Wolfe's cynical attitude rudely clashes with Schiller's kind disposition as she attempts to weave herself into his life, and one can't help but to be averse to her artificial smile and snotty remarks. She uses her youth and audacity to prey on Schiller's vulnerability as she tries to seduce him with an acting performance that's as underdeveloped and crass as her character. Who is this girl who's so forcefully preying into Leonard's humdrum routine? Her character exposition is at best full of clichés, making Heather appear as no more than a teenage girl with a crush. One never gets to know the woman behind her frivolity.
Instead, the film takes one through Leonard's daughter, Ariel (Lili Taylor), mid-life crisis as she deals with love's imperfections, an aging father, and womanhood's callings. At the heart of her troubles is Casey (Adrian Lester), an old boyfriend who's come back into her life after their relationship hit a wall years back. Old habits die hard though, and Casey's no exception as he keeps it "hot and light" with Ariel, unwilling to settle down and start a family as she wishes to.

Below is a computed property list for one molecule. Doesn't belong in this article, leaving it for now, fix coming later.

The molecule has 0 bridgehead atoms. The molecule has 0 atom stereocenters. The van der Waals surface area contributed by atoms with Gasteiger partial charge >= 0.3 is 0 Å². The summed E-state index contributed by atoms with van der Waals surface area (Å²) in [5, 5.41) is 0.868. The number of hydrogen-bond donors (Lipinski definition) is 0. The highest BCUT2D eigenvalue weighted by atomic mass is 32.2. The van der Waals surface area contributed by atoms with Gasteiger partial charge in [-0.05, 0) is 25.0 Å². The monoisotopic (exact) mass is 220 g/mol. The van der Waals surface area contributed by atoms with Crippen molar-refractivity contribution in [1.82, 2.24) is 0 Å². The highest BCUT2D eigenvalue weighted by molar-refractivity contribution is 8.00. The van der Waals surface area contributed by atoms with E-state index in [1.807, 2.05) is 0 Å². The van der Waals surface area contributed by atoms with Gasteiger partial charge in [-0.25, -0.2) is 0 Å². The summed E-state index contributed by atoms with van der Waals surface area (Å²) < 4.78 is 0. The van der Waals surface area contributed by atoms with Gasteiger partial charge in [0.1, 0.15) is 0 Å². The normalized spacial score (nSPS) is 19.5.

Every other scene one finds Leonard admonishing Ariel against her commitment-phobe of a boyfriend and how she should be steering her life and not holding on to an ideal. Sure, this gives insight into Leonard the father, the man behind his books, but regrettably Taylor's and Lester's relationship lacked substance and conviction.
As Leonard so advices Heather in one occasion, "freedom isn't the choice the world encourages and one must wear a suit of armor to defend it," and this is exactly what the characters in the film strive for ? freedom to make choices, to live, to love.
Yet, despite of the shortcomings of its plot with its lack of texture and depth, Starting Out in the Evening is delightfully salvaged by Langella's master performance. It's no wonder he embodies Schiller's character so perfectly when, as an artist himself, Langella knows how to be patient in order to produce one's best work.
"An actor's life is waiting. And when you're not waiting, you have to sift through the things that come along. Sometimes you're quite lucky and a number of things come along all at once... and sometimes you go long, long times with very little to choose from. So you must take the thing that least bothers you so to speak," he confessed during an interview.
Certainly, one will not be bother by his character in this movie. On the contrary, one will fall in love with Leonard's tenderness, twinge with annoyance at Wolfe's unscrupulous comments, but most importantly feel his very ache, deception and doubt.
So what's an intelligent, literary movie to do in times like these? Well, to put it bluntly, it surely won't make a lot of money, but as one brilliant writer once said, "that's the madness of art."